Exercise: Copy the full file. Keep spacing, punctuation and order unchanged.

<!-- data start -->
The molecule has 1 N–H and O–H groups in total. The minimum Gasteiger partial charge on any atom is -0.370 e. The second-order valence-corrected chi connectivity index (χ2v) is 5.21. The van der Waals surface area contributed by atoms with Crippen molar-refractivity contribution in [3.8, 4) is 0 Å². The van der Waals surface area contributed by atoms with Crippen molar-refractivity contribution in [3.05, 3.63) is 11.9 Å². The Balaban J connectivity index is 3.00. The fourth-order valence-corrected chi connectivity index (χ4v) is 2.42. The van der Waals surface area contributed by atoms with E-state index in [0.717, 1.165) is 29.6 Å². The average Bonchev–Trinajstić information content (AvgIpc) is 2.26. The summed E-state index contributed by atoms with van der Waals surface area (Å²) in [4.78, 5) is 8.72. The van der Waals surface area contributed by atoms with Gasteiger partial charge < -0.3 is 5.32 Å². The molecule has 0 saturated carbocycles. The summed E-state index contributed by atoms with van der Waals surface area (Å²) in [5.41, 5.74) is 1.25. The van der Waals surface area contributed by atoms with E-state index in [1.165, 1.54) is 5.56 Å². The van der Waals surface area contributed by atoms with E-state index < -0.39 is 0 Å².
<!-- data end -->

The molecule has 1 N–H and O–H groups in total. The minimum Gasteiger partial charge on any atom is -0.370 e. The second-order valence-corrected chi connectivity index (χ2v) is 5.21. The van der Waals surface area contributed by atoms with Crippen molar-refractivity contribution in [3.8, 4) is 0 Å². The van der Waals surface area contributed by atoms with Crippen molar-refractivity contribution in [3.05, 3.63) is 11.9 Å². The Balaban J connectivity index is 3.00. The fourth-order valence-corrected chi connectivity index (χ4v) is 2.42. The van der Waals surface area contributed by atoms with E-state index in [0.717, 1.165) is 29.6 Å². The average Bonchev–Trinajstić information content (AvgIpc) is 2.26. The summed E-state index contributed by atoms with van der Waals surface area (Å²) in [4.78, 5) is 8.72. The van der Waals surface area contributed by atoms with Gasteiger partial charge < -0.3 is 5.32 Å². The molecule has 0 saturated carbocycles. The summed E-state index contributed by atoms with van der Waals surface area (Å²) in [5.41, 5.74) is 1.25. The van der Waals surface area contributed by atoms with E-state index in [1.165, 1.54) is 5.56 Å². The van der Waals surface area contributed by atoms with E-state index < -0.39 is 0 Å².